Feminist Interventions: Human Rights, Armed Conflict and International Law

Proceedings of the Annual Meeting-American Society of International Law, Annual 2009 | Go to article overview
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Feminist Interventions: Human Rights, Armed Conflict and International Law

This panel was convened at 9:00 a.m., Thursday, March 26, by its moderator, Vasuki Nesiah of the International Center for Transitional Justice, who introduced the panelists: Doris Buss of Carleton University School of Law; Janet Halley of Harvard Law School; and Ratna Kaput of the Centre for Feminist Legal Research. *

The international landscape of conflict and peace-building has undergone a fundamental transformation over the last few years with developments as diverse as the inauguration of the ICC and the 'war on terror,' the institutionalization of large scale rule of law and good governance projects, and the deployment of unprecedented numbers of peace keeping troops the world over. Women's human rights, and sexual violence in particular, has achieved a new prominence in this landscape, and narratives of women's victimhood have been the primary entry point for feminist interventions in international law. From the Akayesu decision a decade ago to the 2008 passage of Security Council Resolution 1820 on ending sexual violence as a tactic in war, this focus has been pivotal in defining the legal and political meanings of feminism on an international plane.

This session will seek to assess the strategic import of international conflict feminism, its attention to sexual violence in armed conflict, and its mobilization of a victimhood framework. As noted in our panel description, we will look at:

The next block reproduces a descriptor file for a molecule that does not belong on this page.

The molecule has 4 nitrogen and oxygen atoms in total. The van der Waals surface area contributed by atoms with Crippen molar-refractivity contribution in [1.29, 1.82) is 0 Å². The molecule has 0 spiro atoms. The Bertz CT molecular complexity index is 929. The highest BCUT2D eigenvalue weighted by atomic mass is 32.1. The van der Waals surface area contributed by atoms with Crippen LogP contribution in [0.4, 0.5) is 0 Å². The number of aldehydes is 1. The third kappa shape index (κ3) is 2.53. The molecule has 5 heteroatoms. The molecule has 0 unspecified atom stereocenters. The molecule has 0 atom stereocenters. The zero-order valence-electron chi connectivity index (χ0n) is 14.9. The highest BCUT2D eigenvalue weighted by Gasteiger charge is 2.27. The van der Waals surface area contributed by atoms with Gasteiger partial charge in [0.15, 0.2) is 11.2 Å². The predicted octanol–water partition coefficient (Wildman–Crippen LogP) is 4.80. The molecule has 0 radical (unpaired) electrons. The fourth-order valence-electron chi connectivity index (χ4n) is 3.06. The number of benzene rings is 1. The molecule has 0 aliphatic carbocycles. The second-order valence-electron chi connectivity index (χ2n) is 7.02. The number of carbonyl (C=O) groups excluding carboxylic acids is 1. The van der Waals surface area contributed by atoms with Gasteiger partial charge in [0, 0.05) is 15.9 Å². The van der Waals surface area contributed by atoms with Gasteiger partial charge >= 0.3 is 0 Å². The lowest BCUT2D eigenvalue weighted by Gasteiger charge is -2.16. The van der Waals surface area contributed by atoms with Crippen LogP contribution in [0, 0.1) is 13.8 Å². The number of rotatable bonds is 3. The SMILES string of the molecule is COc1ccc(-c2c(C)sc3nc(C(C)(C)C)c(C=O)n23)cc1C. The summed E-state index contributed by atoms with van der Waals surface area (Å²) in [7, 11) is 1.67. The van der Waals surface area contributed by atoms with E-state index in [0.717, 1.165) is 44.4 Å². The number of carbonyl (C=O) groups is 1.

[W]hat this approach highlights and what it obscures, what it
   empowers and what it defeats. What were the strategic reasons for a
   focus on sexual violence in armed conflict and do these factors
   continue to obtain? What are the political, legal, cultural
   politics of feminism in relation to these new terrains? Does this
   focus obscure the myriad other ways in which women and men are
   affected by global systems of inequality, whether in the context of
   armed conflict or not? Who should be the subject of feminist
   interventions in international law? Do we need to 'take a break'
   from feminism?

Indeed, this may be a pivotal moment to look at the changing meanings of feminism and bring critical questions to the way in which global feminism constructs global subjects.

Let me set the stage for this conversation by briefly reviewing the different steps that moved us to the current conjuncture. Feminist interventions in the transitional justice field have sought to address the historic lack of acknowledgement regarding women's experience of armed conflict and the concomitant lack of accountability for human rights violations against women in such contexts. For instance, marked failures in international law (such as the unsuccessful accountability struggles regarding comfort women in Japanese occupied regions of Asia) fueled the work of international feminism in the contexts of war and mass human rights violations. Over the last decade, this movement has had many achievements in countering this legacy. In the 1990s, there were many jurisprudential successes in the work of the ICTY and ICTR such as the Akayesu decision recognizing rape as genocide and the Celebici decision convicting a superior officer for rape through the doctrine of command responsibility. Moreover, the passage of Security Council resolutions 1325 and 1820 brought unprecedented recognition of women' s experiences of conflict (particularly sexual violence) and their potential contribution to peace building. Moreover, the Rome Statute built on this jurisprudence and went beyond the structure of the ICTY and ICTR to facilitate the investigation and prosecution of gender based crimes.

Yet, as already noted, the achievements of the last decade have not been an uncomplicated victory and, in reviewing these developments, several lines of problematization have been highlighted over the past few years by different scholars. I would like to flag three broad areas of concern. Firstly, there is the focus on situations of violence in defining feminist agendas on the international plane.

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